The techno icon’s desire to challenge the status quo remains his strongest motivation. Attack editor Greg Scarth finds out why he’s still so passionate about exploring new ideas.
“It’s easier to just accept the norm – to just go with the flow and not have to re-think or question.”
Jeff Mills has always been willing to question the norm. As a founding member of Underground Resistance alongside ‘Mad’ Mike Banks, Mills spearheaded the second wave of Detroit techno back in the late 80s, but his musical output quickly expanded and his own artistic identity became more complex. Alongside his continually inventive releases, his hip-hop-influenced DJing style and his live 909 drum machine workouts became legendary; his 1995 Live At The Liquid Room mix CD was a genre-defining milestone for techno, relentlessly raw and creative. More recently, Mills has focused his work on higher concepts, frequently collaborating with classical musicians and exploring concepts of space exploration and extra-terrestrial life.
Popular culture has been hijacked, mostly by people with non-cultural motives.
I’ve asked Mills why he thinks so many people in electronic music are cynical about these kinds of high-minded concepts, or the very idea of techno having more meaning than just making people dance. “In more popular or commercial forms of art and culture, it’s somewhat understandable,” he continues. “People are constantly being fed what’s new. People tend not to want to be left behind, so they accept the information ‘as is’. Everyone is supposed to be happy and content, but the truth is that popular culture has been hijacked, mostly by people with non-cultural motives. So people are cynical – and with good reason – but this system doesn’t always apply to everyone, for everything, all the time. In my case, I take pleasure in questioning what we know as facts. I very much like to re-examine, to look at things in different perspectives. Not for the sake of conflict, but more out of pure curiosity.”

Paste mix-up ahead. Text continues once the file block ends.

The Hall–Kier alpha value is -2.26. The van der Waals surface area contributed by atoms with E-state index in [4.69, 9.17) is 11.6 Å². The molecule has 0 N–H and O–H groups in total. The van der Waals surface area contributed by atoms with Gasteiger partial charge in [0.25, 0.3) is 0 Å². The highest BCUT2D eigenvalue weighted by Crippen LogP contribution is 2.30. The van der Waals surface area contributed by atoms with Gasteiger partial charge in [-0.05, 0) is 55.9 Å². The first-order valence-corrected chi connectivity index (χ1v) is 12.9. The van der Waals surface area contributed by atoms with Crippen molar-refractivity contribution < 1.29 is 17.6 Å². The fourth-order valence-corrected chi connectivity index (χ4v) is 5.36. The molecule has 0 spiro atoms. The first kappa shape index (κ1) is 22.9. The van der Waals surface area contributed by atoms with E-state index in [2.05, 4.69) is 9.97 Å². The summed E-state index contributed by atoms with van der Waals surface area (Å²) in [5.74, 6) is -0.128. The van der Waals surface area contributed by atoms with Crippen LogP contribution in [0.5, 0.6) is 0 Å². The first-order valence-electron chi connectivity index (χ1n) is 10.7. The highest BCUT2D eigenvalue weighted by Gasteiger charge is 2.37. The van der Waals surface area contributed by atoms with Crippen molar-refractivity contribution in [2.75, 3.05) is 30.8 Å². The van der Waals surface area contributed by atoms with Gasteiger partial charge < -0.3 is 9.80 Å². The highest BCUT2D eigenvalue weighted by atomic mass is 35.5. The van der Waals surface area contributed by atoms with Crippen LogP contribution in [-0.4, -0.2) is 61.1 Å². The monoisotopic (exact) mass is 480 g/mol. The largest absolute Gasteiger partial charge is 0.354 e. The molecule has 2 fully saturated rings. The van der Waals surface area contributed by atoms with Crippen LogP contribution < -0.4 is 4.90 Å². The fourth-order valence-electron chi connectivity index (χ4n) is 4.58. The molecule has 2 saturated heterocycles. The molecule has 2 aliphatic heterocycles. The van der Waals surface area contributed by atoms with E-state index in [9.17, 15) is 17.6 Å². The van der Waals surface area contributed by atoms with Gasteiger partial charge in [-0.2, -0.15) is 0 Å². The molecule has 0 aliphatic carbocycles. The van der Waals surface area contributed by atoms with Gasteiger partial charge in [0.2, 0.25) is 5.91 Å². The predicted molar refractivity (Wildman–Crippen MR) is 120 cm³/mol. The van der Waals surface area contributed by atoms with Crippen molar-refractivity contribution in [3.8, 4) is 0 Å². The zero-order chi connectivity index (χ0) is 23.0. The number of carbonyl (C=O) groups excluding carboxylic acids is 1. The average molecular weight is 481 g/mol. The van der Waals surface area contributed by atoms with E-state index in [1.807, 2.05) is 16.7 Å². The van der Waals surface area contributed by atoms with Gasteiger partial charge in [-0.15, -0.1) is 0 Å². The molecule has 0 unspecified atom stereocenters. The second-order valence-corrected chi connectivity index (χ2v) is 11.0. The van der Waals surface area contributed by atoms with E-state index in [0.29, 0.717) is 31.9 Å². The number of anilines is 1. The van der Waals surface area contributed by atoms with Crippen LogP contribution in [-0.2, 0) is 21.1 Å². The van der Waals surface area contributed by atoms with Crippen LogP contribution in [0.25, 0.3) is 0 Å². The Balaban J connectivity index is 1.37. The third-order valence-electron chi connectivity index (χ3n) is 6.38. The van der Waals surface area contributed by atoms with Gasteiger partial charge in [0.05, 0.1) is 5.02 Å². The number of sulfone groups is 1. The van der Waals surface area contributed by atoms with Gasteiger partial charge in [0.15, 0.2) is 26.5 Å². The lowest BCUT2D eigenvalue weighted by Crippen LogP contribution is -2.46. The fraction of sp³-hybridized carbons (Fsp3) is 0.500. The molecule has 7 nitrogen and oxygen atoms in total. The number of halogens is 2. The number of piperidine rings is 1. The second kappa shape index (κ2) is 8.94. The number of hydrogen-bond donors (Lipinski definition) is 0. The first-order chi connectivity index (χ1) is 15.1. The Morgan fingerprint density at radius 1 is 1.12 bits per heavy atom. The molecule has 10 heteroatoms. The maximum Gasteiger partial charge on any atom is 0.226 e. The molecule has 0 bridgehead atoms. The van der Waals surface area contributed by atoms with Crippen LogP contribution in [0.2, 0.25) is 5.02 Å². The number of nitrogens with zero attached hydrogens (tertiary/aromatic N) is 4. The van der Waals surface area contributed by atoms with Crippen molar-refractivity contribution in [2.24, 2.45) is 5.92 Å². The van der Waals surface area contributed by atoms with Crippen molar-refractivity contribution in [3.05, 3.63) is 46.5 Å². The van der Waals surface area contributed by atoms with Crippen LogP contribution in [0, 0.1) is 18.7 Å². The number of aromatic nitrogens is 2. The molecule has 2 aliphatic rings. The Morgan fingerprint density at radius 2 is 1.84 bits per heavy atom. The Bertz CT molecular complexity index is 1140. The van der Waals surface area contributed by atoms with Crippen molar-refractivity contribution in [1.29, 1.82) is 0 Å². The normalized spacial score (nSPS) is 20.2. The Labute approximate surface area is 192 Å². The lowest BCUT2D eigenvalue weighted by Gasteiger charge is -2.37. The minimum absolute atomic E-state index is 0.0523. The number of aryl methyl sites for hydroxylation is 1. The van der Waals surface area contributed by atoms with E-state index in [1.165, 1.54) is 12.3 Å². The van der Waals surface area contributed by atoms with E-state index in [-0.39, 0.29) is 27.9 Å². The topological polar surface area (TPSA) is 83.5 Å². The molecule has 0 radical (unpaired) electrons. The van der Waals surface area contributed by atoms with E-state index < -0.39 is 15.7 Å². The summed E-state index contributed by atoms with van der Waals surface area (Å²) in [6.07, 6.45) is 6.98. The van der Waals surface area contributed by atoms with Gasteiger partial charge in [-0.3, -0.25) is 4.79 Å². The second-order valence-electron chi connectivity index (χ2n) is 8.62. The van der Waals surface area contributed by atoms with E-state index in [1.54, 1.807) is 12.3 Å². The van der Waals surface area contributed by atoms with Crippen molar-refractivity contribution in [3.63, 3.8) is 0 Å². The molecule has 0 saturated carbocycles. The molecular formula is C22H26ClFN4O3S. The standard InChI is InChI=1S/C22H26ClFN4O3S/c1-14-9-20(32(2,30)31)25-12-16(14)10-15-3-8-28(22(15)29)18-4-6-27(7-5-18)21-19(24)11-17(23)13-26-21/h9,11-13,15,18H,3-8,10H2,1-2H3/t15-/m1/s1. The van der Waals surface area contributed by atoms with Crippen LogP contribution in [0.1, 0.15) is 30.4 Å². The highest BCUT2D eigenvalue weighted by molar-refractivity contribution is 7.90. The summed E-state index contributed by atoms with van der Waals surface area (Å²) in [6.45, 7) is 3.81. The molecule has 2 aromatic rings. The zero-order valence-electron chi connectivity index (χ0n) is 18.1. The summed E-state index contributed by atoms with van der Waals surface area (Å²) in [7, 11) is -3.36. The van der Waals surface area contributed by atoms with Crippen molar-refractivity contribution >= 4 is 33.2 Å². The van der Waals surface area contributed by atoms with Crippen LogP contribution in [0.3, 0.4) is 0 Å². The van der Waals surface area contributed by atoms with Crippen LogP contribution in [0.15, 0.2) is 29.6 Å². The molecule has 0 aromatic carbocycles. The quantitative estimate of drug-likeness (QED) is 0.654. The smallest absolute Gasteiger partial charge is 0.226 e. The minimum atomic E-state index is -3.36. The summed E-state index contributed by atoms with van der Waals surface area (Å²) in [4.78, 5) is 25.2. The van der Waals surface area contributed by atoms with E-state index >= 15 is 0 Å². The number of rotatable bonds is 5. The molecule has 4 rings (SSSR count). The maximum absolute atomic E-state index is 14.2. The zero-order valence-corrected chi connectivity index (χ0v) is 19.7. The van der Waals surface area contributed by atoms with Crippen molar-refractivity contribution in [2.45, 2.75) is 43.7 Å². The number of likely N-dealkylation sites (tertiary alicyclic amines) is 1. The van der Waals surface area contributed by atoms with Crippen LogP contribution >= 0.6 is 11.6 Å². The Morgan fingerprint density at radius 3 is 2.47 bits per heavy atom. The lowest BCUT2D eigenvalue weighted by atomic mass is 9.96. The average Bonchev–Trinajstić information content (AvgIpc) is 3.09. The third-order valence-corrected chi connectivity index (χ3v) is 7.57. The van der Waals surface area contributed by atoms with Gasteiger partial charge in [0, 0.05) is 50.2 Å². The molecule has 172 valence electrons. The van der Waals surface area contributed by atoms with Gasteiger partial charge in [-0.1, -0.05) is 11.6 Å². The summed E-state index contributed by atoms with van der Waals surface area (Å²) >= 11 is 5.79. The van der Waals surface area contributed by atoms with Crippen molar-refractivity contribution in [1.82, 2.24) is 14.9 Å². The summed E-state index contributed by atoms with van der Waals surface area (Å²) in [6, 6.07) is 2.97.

This year’s Planets suite, performed alongside the Orquestra Sinfónica do Porto, is the next step in Mills’s efforts to create ‘electronic classical’ music, blending the two styles. Holst considered himself a socialist and valued the political act of making music for the masses. I ask Mills if he considers his own Planets to be a political work. “No I don’t,” he replies. “I’m not a socialist, but I consider the subject of Planets as being universal – it applies to everyone. I consider it a bit beyond politics or religion: simply, one can’t take sides on the existence of other worlds, no matter how self-indulgent we’re taught to be. Does the fact that I – an Afro-American man of non-classical music roots – imagined and composed this project [make it political]? Maybe. But if one really thinks about it, maybe it speaks to my ancient ancestral thread and how I’ve evolved through, under and around all the circumstances of my life. Maybe Planets is what happens when one has always questioned the world we’re spinning on and looks beyond Earth’s inner atmosphere for answers. The answers I’ve been taught are too often tainted.”
Maybe Planets is what happens when one has always questioned the world we're spinning on and looks beyond Earth's inner atmosphere for answers.